The Washington Post

Frederick County population grew 20 percent from 2000 to 2010 Census

Frederick County's population has grown 20 percent in the past decade, making it the state's third-fastest growing county behind Charles and St. Mary's. More than 233,000 people live in the county.

The biggest drivers of Frederick's growth: Hispanics and Asians.

The number of Hispanics quadrupled from 2000 to last year. The number of Asians more than doubled. The result: In 2000, the county's population was 88 percent white. By last year, that number had fallen to 78 percent white - still far less diverse than that of neighboring Montgomery County.

The huge increases in minorities stunned county Commissioner Blaine R. Young (R), a lifelong Frederick resident.

"The numbers really are surprising, especially with the Hispanic and Asian growth," Young said.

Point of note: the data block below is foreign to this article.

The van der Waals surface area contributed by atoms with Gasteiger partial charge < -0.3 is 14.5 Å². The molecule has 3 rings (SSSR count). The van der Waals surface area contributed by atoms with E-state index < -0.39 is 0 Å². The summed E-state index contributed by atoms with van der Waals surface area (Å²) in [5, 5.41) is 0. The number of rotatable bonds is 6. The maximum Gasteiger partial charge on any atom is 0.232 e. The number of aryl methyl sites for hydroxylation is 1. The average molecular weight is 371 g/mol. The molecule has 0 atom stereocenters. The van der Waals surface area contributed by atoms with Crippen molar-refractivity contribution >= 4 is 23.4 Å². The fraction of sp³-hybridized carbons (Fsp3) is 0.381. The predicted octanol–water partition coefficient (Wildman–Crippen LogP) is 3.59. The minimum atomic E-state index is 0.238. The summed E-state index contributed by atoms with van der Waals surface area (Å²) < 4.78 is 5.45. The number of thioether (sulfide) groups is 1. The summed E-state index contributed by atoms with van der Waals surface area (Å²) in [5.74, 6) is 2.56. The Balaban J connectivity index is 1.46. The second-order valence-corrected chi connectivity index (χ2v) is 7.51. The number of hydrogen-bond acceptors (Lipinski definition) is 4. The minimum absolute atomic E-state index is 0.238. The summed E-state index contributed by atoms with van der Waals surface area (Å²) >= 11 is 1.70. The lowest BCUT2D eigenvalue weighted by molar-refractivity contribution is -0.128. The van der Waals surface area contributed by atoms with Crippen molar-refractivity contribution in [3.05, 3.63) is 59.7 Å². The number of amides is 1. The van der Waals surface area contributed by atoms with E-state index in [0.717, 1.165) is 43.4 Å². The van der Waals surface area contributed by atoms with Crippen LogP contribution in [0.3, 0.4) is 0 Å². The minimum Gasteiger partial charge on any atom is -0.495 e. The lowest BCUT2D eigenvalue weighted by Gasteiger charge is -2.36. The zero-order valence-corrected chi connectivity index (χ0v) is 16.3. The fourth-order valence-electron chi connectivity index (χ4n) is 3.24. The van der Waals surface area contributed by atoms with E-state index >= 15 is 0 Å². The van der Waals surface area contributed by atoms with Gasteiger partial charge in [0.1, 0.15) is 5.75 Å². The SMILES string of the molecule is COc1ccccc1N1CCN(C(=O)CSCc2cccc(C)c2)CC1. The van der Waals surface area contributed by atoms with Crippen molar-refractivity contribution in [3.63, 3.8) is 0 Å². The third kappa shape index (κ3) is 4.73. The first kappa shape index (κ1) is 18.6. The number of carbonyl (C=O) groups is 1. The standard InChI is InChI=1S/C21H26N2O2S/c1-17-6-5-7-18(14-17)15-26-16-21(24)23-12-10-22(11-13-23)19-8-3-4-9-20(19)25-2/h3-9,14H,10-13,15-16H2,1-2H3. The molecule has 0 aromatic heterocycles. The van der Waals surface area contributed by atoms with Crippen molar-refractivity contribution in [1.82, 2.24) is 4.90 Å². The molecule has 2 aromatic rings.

He said the county has taken a hard line on illegal immigration. Sheriff Chuck Jenkins participates in a controversial federal program that deputizes local officers to enforce immigration laws.

"I don't know how many of these new residents are illegal or citizens," Young said.

The multiracial population has spiked more than 124 percent in the past 10 years. The black population increased 60 percent. Whites increased by about 6 percent.

The growth in Urbana, just north of Montgomery, was off the charts. In 2000: 535 people. Last year: 9,175.

Young said he thinks that many new residents have been attracted to his county because it offers more open space, a slower pace of life and a cheaper cost of living than other areas do. The median price of a home in Frederick last year was 221,850, well below Montgomery's median price of $365,000.

"We are seeing people from all over come here if they are disenchanted with their quality of life," he said.

Michael Rosenwald is a reporter on the Post's local enterprise team. He writes about the intersection of technology, business and culture.


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